National Center for
3RYO: Crystal Structure Of Enhanced Intracellular Survival (Eis) Protein From Mycobacterium Tuberculosis With Acetyl Coa
Mycobacterium tuberculosis Eis protein initiates suppression of host immune responses by acetylation of DUSP16/MKP-7
Proc. Natl. Acad. Sci. U. S. A. (2012) 109 p.7729-7734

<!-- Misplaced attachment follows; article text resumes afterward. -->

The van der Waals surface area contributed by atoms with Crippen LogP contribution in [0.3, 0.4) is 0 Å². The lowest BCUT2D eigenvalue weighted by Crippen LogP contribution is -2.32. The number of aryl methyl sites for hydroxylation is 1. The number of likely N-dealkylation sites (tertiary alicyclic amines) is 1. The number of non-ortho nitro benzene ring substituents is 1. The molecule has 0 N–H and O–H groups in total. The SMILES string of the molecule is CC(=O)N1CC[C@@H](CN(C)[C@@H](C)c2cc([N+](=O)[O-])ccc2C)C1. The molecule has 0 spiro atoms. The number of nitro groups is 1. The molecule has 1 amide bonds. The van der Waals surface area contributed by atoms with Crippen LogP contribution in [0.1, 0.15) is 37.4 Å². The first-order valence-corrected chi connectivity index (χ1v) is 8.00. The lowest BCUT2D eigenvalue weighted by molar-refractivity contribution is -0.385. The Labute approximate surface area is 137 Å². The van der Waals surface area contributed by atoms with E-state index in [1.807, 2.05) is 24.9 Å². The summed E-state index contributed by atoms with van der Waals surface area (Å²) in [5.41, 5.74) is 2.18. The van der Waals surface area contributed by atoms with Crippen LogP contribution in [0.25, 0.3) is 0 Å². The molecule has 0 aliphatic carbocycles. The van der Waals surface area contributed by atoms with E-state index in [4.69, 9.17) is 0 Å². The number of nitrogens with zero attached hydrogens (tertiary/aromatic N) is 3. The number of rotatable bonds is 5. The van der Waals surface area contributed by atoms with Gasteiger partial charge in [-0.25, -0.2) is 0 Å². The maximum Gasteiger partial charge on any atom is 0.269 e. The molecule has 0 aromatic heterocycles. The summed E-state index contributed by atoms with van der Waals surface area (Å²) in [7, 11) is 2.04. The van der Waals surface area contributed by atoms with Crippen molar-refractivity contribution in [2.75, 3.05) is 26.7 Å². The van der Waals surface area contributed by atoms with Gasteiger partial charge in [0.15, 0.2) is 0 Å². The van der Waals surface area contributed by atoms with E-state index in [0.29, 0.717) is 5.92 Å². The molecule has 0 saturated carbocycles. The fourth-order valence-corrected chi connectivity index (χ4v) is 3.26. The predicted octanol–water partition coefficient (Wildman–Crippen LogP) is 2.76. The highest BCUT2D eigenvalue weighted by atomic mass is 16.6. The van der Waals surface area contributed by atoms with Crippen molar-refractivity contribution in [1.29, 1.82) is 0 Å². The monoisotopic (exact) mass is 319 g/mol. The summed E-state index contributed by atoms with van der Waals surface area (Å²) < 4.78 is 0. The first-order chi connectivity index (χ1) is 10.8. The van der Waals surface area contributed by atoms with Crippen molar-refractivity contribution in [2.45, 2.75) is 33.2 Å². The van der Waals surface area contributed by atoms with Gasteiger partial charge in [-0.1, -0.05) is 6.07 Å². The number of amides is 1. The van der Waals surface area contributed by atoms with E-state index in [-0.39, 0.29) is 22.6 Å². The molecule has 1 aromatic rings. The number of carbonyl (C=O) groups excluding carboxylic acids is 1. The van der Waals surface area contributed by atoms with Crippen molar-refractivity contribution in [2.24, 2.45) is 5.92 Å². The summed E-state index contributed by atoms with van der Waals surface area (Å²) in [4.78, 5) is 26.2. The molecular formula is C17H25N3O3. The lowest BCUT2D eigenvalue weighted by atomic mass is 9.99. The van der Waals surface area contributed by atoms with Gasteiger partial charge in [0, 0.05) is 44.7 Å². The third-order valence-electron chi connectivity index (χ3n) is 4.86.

The intracellular pathogen Mycobacterium tuberculosis (Mtb) causes tuberculosis. Enhanced intracellular survival (Eis) protein, secreted by Mtb, enhances survival of Mycobacterium smegmatis (Msm) in macrophages. Mtb Eis was shown to suppress host immune defenses by negatively modulating autophagy, inflammation, and cell death through JNK-dependent inhibition of reactive oxygen species (ROS) generation. Mtb Eis was recently demonstrated to contribute to drug resistance by acetylating multiple amines of aminoglycosides. However, the mechanism of enhanced intracellular survival by Mtb Eis remains unanswered. Therefore, we have characterized both Mtb and Msm Eis proteins biochemically and structurally. We have discovered that Mtb Eis is an efficient N(epsilon)-acetyltransferase, rapidly acetylating Lys55 of dual-specificity protein phosphatase 16 (DUSP16)/mitogen-activated protein kinase phosphatase-7 (MKP-7), a JNK-specific phosphatase. In contrast, Msm Eis is more efficient as an N(alpha)-acetyltransferase. We also show that Msm Eis acetylates aminoglycosides as readily as Mtb Eis. Furthermore, Mtb Eis, but not Msm Eis, inhibits LPS-induced JNK phosphorylation. This functional difference against DUSP16/MKP-7 can be understood by comparing the structures of two Eis proteins. The active site of Mtb Eis with a narrow channel seems more suitable for sequence-specific recognition of the protein substrate than the pocket-shaped active site of Msm Eis. We propose that Mtb Eis initiates the inhibition of JNK-dependent autophagy, phagosome maturation, and ROS generation by acetylating DUSP16/MKP-7. Our work thus provides insight into the mechanism of suppressing host immune responses and enhancing mycobacterial survival within macrophages by Mtb Eis.